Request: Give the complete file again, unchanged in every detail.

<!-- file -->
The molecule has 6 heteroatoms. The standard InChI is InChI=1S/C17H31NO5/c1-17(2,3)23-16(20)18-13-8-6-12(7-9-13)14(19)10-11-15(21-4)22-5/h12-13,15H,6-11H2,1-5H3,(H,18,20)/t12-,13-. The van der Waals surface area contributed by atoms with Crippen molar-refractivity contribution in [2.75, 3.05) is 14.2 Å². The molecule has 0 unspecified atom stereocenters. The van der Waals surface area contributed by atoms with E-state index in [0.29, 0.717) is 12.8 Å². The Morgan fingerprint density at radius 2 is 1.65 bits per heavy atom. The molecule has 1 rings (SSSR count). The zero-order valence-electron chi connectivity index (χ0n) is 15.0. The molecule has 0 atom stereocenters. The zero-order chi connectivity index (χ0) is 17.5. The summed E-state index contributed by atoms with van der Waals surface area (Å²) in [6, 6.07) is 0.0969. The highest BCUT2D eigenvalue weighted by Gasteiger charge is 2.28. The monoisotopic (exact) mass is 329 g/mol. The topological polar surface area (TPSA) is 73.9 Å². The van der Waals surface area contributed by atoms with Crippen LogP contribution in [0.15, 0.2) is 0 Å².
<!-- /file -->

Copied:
The molecule has 6 heteroatoms. The standard InChI is InChI=1S/C17H31NO5/c1-17(2,3)23-16(20)18-13-8-6-12(7-9-13)14(19)10-11-15(21-4)22-5/h12-13,15H,6-11H2,1-5H3,(H,18,20)/t12-,13-. The van der Waals surface area contributed by atoms with Crippen molar-refractivity contribution in [2.75, 3.05) is 14.2 Å². The molecule has 0 unspecified atom stereocenters. The van der Waals surface area contributed by atoms with E-state index in [0.29, 0.717) is 12.8 Å². The Morgan fingerprint density at radius 2 is 1.65 bits per heavy atom. The molecule has 1 rings (SSSR count). The zero-order valence-electron chi connectivity index (χ0n) is 15.0. The molecule has 0 atom stereocenters. The zero-order chi connectivity index (χ0) is 17.5. The summed E-state index contributed by atoms with van der Waals surface area (Å²) in [6, 6.07) is 0.0969. The highest BCUT2D eigenvalue weighted by Gasteiger charge is 2.28. The monoisotopic (exact) mass is 329 g/mol. The topological polar surface area (TPSA) is 73.9 Å². The van der Waals surface area contributed by atoms with Crippen LogP contribution in [0.15, 0.2) is 0 Å².